In other, less-bla­tant cases, Is­rael is sub­jected to crit­i­cism lev­eled at no non-Jewish coun­try. Con­sider the United Na­tions, whose Hu­man Rights Coun­cil has con­demned Is­rael more of­ten than all other coun­tries com­bined, in­clud­ing Syria, North Korea, Iran and Rus­sia. As Pres­i­dent Barack Obama’s U.N. am­bas­sador, Sa­man­tha Power, put it, “As long as Is­rael has been a mem­ber of this in­sti­tu­tion, Is­rael has been treated dif­fer­ently from other na­tions at the United Na­tions.” In Oc­to­ber, one U.N. body even passed a res­o­lu­tion deny­ing the Jewish con­nec­tion to Jerusalem’s Tem­ple Mount, Ju­daism’s holi­est site.

What these un­for­tu­nate ap­proaches all share is that they treat the Jewish state in much the same way anti-Semites have his­tor­i­cally treated Jews: sin­gling them out for cen­sure and im­pli­cat­ing them in out­landish con­spir­a­cies.

MYTH NO. 5 Anti-Semitism mostly threat­ens Jews.

Most big­otries de­bil­i­tate their tar­gets while em­pow­er­ing their dis­sem­i­na­tors, much like slav­ery and redlin­ing en­riched Amer­ica’s white ma­jor­ity at the ex­pense of its African Amer­i­can mi­nor­ity. Many suc­cess­ful so­ci­eties have been built atop prej­u­dices.

Anti-Semitism, how­ever, is a unique case — and uniquely cor­ro­sive to those so­ci­eties that em­brace it. That’s be­cause it of­ten takes the form of a con­spir­acy the­ory about how the world works. By blam­ing real prob­lems on imag­ined Jewish cul­prits, anti-Semitism pre­vents so­ci­eties from ra­tio­nally solv­ing them. In one of the most fa­mous ex­am­ples, Nazi sci­en­tists shunned Ein­stein’s ad­vances as “Jüdis­che Physik,” as op­posed to “Deutsche Physik,” en­fee­bling their un­der­stand­ing.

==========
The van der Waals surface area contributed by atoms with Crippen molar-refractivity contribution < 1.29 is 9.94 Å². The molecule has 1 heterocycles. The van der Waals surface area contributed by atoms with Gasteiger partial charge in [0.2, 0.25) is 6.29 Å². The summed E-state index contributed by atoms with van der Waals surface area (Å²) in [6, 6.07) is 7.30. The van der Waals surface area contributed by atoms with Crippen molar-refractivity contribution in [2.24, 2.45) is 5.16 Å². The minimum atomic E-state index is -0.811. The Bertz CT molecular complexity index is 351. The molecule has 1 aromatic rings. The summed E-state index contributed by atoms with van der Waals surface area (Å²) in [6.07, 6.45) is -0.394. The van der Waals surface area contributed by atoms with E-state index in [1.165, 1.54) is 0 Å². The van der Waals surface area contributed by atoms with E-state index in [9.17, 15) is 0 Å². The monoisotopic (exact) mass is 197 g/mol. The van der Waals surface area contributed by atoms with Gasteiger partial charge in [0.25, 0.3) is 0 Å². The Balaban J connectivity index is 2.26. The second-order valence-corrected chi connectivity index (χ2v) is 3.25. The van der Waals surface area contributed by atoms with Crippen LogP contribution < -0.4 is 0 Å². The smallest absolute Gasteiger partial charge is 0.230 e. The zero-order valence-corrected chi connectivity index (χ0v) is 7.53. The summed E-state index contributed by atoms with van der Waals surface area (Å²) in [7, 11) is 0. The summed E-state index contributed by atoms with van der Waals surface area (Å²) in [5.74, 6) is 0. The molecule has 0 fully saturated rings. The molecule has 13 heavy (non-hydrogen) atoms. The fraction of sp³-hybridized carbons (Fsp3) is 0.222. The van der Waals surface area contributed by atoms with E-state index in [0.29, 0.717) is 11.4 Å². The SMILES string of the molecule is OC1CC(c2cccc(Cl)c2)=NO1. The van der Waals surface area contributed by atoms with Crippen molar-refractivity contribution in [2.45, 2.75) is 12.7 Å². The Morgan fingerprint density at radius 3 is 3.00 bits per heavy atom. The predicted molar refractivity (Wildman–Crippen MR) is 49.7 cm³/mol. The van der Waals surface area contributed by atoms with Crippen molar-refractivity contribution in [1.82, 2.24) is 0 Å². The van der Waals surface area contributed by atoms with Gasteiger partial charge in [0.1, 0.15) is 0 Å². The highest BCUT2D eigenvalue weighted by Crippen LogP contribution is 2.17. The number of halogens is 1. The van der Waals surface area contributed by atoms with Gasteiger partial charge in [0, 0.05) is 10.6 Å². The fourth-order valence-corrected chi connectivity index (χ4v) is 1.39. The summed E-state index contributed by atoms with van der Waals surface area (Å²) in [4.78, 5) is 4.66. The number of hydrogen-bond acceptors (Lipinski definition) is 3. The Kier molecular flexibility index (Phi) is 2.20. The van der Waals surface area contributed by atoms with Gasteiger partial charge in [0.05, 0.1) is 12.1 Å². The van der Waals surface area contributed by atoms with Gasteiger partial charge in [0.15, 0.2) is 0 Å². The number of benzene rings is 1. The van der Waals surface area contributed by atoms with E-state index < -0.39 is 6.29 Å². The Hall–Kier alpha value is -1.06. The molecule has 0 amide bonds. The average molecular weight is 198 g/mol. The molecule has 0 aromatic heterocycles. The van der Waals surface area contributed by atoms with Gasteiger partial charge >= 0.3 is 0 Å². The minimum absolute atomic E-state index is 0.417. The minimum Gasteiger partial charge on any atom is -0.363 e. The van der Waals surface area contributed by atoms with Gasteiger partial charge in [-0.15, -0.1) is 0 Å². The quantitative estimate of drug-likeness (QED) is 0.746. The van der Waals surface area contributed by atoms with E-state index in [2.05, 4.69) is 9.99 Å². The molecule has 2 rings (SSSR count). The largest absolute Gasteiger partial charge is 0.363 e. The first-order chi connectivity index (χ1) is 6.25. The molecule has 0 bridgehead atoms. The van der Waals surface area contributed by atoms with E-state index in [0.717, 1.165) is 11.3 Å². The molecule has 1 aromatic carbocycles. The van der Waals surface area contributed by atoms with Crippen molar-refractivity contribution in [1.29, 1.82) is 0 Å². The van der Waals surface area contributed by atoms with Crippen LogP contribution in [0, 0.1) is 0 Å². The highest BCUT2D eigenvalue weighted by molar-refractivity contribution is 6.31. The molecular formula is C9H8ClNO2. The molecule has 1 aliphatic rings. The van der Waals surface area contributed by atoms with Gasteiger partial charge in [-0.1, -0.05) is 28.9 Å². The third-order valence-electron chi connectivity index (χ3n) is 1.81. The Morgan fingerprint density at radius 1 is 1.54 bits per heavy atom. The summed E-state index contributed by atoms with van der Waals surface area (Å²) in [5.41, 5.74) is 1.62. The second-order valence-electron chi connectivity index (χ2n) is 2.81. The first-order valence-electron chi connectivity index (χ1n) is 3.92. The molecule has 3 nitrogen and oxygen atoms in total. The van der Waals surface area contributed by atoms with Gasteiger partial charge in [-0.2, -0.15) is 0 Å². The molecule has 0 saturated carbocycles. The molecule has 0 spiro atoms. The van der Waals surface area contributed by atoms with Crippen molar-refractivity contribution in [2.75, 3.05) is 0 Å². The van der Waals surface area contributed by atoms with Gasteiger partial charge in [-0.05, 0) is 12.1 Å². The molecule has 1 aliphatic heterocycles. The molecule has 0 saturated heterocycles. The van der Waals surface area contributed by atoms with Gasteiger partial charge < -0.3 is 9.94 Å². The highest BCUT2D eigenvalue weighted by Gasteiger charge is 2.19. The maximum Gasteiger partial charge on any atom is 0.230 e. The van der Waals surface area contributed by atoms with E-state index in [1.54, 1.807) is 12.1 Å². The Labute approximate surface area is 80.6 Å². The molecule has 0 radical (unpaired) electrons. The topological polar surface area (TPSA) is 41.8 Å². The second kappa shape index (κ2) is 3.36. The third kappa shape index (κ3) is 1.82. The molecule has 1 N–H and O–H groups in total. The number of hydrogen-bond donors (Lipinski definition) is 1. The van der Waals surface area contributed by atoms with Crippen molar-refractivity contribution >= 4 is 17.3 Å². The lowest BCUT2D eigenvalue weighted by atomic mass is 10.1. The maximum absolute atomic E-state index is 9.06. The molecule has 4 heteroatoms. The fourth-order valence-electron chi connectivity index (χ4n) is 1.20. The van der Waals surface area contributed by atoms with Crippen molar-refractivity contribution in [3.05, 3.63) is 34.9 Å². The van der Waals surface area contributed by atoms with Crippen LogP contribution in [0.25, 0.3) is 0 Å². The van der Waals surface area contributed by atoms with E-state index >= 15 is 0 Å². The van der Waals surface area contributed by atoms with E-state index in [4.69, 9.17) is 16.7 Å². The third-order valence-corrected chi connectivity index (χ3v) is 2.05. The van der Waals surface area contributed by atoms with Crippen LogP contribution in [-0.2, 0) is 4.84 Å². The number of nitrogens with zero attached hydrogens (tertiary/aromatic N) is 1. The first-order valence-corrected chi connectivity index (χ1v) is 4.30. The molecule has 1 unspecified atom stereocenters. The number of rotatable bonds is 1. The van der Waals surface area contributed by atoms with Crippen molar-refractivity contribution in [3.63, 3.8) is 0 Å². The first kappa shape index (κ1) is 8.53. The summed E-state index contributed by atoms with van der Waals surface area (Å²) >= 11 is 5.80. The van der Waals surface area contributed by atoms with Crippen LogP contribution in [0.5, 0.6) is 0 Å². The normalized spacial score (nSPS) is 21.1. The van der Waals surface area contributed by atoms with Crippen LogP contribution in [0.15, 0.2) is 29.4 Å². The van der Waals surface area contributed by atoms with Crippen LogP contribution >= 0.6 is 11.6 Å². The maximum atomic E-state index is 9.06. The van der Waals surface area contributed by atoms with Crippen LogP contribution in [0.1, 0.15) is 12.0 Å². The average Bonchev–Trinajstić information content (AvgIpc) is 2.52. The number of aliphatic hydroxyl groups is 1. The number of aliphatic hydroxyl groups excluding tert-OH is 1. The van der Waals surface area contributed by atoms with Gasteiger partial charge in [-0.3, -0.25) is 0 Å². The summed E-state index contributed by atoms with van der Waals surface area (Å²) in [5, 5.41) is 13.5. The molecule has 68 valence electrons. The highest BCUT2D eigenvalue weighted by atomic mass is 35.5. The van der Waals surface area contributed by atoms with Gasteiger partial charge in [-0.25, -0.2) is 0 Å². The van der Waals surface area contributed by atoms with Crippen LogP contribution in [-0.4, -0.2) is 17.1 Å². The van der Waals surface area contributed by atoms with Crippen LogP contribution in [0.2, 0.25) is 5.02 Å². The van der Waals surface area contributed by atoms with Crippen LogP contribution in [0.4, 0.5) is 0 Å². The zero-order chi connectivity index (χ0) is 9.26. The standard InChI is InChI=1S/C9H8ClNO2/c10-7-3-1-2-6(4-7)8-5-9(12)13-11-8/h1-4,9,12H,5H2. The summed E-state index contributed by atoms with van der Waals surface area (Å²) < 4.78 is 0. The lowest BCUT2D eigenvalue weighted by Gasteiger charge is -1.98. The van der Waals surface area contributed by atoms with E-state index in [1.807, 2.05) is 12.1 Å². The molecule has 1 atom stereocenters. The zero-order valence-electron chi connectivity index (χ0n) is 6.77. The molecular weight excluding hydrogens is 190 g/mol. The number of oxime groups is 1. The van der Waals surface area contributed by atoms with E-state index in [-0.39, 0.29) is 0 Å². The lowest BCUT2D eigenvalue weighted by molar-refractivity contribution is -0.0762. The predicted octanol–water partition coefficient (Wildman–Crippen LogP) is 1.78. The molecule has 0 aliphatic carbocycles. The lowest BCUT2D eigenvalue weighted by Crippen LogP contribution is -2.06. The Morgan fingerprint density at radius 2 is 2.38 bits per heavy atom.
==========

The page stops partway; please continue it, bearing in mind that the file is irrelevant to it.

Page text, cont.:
As Bard Col­lege’s Wal­ter Rus­sell Mead has put it: “Peo­ple who think ‘the Jews’ dom­i­nate busi­ness through hid­den struc­tures can’t build or long main­tain a suc­cess­ful mod­ern econ­omy. Peo­ple who think ‘the Jews’ dom­i­nate pol­i­tics lose their abil­ity to in­ter­pret po­lit­i­cal events, to di­ag­nose so­cial evils and to or­ga­nize ef­fec­tively for pos­i­tive change. Peo­ple who think ‘the Jews’ run the me­dia and con­trol the news lose the abil­ity to grasp what is hap­pen­ing around them.” For this rea­son, Mead has warned, “Ra­bid an­tiSemitism cou­pled with an ad­dic­tion to im­plau­si­ble con­spir­acy the­o­ries is a very strong pre­dic­tor of na­tional doom.” This is one case where the ha­tred ul­ti­mately de­stroys the hater.


The Hall of Names at the Yad Vashem Holo­caust memo­rial mu­seum in Jerusalem. Anti-Semitism didn’t abate in re­sponse to the Holo­caust.